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By DAVE ZALEWSKI
© St. Petersburg Times, published November 23, 2000
Because strong winds caused rough water, I spent most of the past week canceling charters. The fishing was exceptional when we were able to leave port. It was necessary to find clean water to ensure a good catch.
Trolling wasn't great at the artificial reefs and the Betty Rose because of murky conditions. The 10-fathom wreck, whistler buoy and the Nos. 3 and 4 markers produced bonito, Spanish mackerel and kingfish. The fish were not holding right on the structure; they were caught under birds working 100-300 yards away.
If you use the global positioning system and your unit has a "man overboard" button, hit the button whenever somebody shouts, "Fish on." You can return to the position of the strike. The birds above the fish may leave, but the school of fish often stays to feed on baitfish no longer visible to birds or anglers.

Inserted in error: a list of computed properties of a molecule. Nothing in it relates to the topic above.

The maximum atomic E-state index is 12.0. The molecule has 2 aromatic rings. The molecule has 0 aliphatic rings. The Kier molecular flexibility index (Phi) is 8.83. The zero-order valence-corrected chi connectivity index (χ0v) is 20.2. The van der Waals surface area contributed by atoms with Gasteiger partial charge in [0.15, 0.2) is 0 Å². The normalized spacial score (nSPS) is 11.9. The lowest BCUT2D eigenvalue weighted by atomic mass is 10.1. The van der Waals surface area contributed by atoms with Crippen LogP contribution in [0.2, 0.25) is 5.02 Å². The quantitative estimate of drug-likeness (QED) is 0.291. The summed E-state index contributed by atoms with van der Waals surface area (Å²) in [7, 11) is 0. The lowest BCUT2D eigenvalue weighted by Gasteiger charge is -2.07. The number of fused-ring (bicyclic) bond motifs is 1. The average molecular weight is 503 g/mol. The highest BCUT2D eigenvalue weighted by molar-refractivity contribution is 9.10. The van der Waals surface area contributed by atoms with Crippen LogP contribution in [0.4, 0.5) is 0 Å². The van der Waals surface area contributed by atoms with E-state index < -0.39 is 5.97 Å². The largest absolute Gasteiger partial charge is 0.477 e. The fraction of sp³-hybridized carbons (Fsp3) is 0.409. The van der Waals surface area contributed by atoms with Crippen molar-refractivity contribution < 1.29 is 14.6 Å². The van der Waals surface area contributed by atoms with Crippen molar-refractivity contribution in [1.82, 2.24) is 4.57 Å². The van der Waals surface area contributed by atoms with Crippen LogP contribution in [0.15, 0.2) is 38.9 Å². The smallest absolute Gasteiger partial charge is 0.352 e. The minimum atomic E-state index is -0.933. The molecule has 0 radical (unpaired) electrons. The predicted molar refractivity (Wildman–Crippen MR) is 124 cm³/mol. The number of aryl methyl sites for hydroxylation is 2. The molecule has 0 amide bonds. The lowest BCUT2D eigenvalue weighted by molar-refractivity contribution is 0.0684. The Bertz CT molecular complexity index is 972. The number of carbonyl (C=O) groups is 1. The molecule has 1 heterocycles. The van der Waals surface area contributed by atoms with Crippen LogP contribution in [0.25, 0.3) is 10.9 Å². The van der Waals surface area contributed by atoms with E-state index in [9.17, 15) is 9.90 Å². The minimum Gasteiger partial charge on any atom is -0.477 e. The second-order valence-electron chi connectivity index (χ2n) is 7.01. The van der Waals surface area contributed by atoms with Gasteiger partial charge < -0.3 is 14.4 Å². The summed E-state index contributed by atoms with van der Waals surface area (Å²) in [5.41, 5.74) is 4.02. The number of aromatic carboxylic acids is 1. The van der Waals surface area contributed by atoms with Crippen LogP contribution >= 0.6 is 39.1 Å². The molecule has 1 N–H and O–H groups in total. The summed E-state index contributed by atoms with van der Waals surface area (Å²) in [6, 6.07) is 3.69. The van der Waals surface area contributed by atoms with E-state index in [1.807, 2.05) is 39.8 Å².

Bottom fishing was good when the water was clear. The 60-foot depths produced mostly gag grouper, with a few keeper reds thrown in. Lane snapper were caught on every trip. By using 5/0 and 6/0 hooks for grouper, we also were able to target many smaller reef fish, such as triggerfish, scamp and mangrove snapper. They provide great table fare. The best way to catch these fish is to equip at least one angler with smaller, 1/0 or 2/0 hooks and 20-pound leader.
Because it was cold, I didn't jump into the water to see how many fish had moved into shallow water. But with the lower water temperatures and the increased visibility because algae and plankton are dying, gulf diving will be at its best as soon as the wind stops blowing.
- Dave Zalewski charters the Lucky Too out of Madeira Beach. Call (727) 397-8815.